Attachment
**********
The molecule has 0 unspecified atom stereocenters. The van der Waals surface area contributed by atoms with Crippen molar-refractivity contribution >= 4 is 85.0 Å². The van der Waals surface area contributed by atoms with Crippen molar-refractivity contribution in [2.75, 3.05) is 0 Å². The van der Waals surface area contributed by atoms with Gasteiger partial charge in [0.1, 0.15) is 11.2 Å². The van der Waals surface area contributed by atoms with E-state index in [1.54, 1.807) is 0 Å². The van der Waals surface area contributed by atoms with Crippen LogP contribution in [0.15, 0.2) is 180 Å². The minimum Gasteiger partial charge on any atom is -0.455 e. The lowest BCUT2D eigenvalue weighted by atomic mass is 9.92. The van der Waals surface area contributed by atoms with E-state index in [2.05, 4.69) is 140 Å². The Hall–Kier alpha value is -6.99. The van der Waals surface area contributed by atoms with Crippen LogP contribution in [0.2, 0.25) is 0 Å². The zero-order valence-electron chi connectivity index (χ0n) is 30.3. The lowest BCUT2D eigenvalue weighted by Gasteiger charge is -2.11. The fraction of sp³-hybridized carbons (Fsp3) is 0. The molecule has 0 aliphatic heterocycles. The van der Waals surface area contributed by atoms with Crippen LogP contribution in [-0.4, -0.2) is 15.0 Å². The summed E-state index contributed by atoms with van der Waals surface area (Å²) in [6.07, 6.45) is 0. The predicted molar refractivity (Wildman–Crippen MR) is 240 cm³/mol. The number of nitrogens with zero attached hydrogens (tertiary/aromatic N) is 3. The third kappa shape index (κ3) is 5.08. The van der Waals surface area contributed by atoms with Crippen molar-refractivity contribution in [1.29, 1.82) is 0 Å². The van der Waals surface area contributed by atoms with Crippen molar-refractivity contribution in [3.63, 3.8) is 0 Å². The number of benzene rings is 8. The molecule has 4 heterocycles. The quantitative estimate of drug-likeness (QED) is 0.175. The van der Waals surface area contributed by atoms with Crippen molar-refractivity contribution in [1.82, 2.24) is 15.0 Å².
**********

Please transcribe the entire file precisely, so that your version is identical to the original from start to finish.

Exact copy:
The molecule has 0 unspecified atom stereocenters. The van der Waals surface area contributed by atoms with Crippen molar-refractivity contribution >= 4 is 85.0 Å². The van der Waals surface area contributed by atoms with Crippen molar-refractivity contribution in [2.75, 3.05) is 0 Å². The van der Waals surface area contributed by atoms with Gasteiger partial charge in [0.1, 0.15) is 11.2 Å². The van der Waals surface area contributed by atoms with E-state index in [1.54, 1.807) is 0 Å². The van der Waals surface area contributed by atoms with Crippen LogP contribution in [0.15, 0.2) is 180 Å². The minimum Gasteiger partial charge on any atom is -0.455 e. The lowest BCUT2D eigenvalue weighted by atomic mass is 9.92. The van der Waals surface area contributed by atoms with E-state index in [2.05, 4.69) is 140 Å². The Hall–Kier alpha value is -6.99. The van der Waals surface area contributed by atoms with Crippen LogP contribution in [0.2, 0.25) is 0 Å². The zero-order valence-electron chi connectivity index (χ0n) is 30.3. The lowest BCUT2D eigenvalue weighted by Gasteiger charge is -2.11. The fraction of sp³-hybridized carbons (Fsp3) is 0. The molecule has 0 aliphatic heterocycles. The van der Waals surface area contributed by atoms with Crippen LogP contribution in [-0.4, -0.2) is 15.0 Å². The summed E-state index contributed by atoms with van der Waals surface area (Å²) in [6.07, 6.45) is 0. The predicted molar refractivity (Wildman–Crippen MR) is 240 cm³/mol. The number of nitrogens with zero attached hydrogens (tertiary/aromatic N) is 3. The third kappa shape index (κ3) is 5.08. The van der Waals surface area contributed by atoms with Crippen molar-refractivity contribution in [1.29, 1.82) is 0 Å². The van der Waals surface area contributed by atoms with Crippen molar-refractivity contribution in [3.63, 3.8) is 0 Å². The number of benzene rings is 8. The molecule has 4 heterocycles. The quantitative estimate of drug-likeness (QED) is 0.175. The van der Waals surface area contributed by atoms with Crippen molar-refractivity contribution in [1.82, 2.24) is 15.0 Å².